The second half of the book is then split into two parts. First, the eccentric Belgian detective questions everyone who has any connection with case. Then follows Elinor Carlisle’s trial, and then and only then, when the defense has its turn, are the Poirot’s deductions that revealed.
Wills (or in one case, the lack thereof) are important in this tale, and of course there is the matter of the poison that is used, one of Christie’s favorite devices for removing certain people from her stories. It is easy to spot some of the red herrings for what they are, while the matter of parentage comes also into play, and at the end Poirot explains how he knew that everyone involved in the case told at least one lie to him.
While the explanation at the end almost holds up, I think the solution has more than one loose end to it. How could the killer get away with it, you ask (or least I did), and why didn’t Poirot trust the police to catch that killer before he/she makes his/her escape, instead leaving the the defense to provide the evidence in court. The trial is a charade, in other words, designed by the author only for its dramatic effect, which as in all of Agatha Christie’s novels, is considerable.
Christie is as readable as always in Sad Cypress (the title coming from a passage in Shakespeare), but the story is just a little too complicated this time, and for me, not satisfactorily so.
THE BROTHERS RICO. Columbia Pictures, 1957. Richard Conte, Dianne Foster, Kathryn Grant, Larry Gates, James Darren, Argentina Brunetti. Screenplay: Lewis Meltzer , based on the novel Les frères Rico by Georges Simenon (Paris, 1952). Director: Phil Karlson.
Adapted from a Georges Simenon story, The Brothers Rico is an effective, albeit decidedly uneven, crime film that packs some great punches, but occasionally gets bogs down in family melodrama. The film features an exceptionally well cast Richard Conte as Eddie Rico, a former mob accountant now living an idyllic suburban life and running an allegedly clean business.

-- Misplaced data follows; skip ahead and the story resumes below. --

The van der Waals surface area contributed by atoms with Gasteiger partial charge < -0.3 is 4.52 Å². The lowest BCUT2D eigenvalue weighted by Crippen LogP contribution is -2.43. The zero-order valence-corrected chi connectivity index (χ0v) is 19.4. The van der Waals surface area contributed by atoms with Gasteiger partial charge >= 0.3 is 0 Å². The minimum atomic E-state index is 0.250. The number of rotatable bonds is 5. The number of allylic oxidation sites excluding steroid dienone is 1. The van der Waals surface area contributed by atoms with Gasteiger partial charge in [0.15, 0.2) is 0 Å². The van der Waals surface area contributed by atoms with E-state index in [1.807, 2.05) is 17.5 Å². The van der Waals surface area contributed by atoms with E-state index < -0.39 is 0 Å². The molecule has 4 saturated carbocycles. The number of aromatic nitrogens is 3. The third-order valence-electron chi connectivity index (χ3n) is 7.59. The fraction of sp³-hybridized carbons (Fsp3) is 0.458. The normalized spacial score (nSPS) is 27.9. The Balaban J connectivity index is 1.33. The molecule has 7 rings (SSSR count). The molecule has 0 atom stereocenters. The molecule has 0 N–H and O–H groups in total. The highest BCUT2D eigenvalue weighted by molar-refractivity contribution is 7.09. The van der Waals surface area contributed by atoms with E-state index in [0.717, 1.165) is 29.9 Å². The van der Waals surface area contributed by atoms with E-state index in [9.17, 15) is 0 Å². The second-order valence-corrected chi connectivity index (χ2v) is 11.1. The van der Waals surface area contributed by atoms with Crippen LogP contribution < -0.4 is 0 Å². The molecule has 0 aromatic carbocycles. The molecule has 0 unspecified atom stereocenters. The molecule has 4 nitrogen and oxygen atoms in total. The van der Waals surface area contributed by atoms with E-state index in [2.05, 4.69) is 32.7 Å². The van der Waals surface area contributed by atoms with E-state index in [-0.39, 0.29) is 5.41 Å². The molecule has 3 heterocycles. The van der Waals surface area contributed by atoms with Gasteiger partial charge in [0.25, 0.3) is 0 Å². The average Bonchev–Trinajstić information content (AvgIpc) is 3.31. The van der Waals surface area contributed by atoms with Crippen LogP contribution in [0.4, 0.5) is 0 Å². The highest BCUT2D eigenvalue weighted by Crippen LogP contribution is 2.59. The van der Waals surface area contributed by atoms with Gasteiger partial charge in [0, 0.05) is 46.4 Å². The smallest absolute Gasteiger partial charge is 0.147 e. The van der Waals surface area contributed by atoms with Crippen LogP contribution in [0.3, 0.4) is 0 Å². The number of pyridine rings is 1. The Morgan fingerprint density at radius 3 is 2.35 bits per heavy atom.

But just how clean is Eddie’s laundry business? It’s ambiguous, to say the least, but he at least has the persona of a respectable businessman and has assured his wife that his connected days are long since past.
Then out of the blue, a letter and a phone call change all that, casting doubt on Rico and his wife’s plans to adopt a child. Apparently, Eddie’s two other brothers, Gino and Johnny, were involved in a hit, and now Johnny is nowhere to be found. According to Sid Kubik (Larry Gates), Eddie’s serpentine former boss based in sunny Miami, Johnny may be on his way to turning state’s evidence against the organization.
Kubik sends Eddie to New York to track down Johnny to get him out of the country and to make sure that Johnny’s brother-in-law doesn’t force the young Rico brother to turn his back on the family, so to speak.
Overall, The Brothers Rico is worth a look. Conte is forceful and convincing in the lead and the atmosphere is one of entrapment and moral turpitude. Eddie’s a man with feet in three different worlds: the warm, communal Little Italy neighborhood where his mother and grandmother still live; the suburban Florida life he shares with his wife; and the sleazy, opportunistic realm of organized crime.
Some of the film’s most effective scenes are filmed outdoors in the bright sunlight, a compelling moral contrast to the dark world in which the three brothers, none of them as innocent as they might think themselves to be, are ensnared.
Although packaged as part of a film noir DVD box set from Columbia Pictures, the cinematography in The Brothers Rico isn’t noir at all, although the movie does feature a protagonist whose world is spinning out of control. [SPOILER ALERT: Had the studio cut out the innocent, happy ending, it actually would have made the film a lot more noir than it ends up when all is said and done.]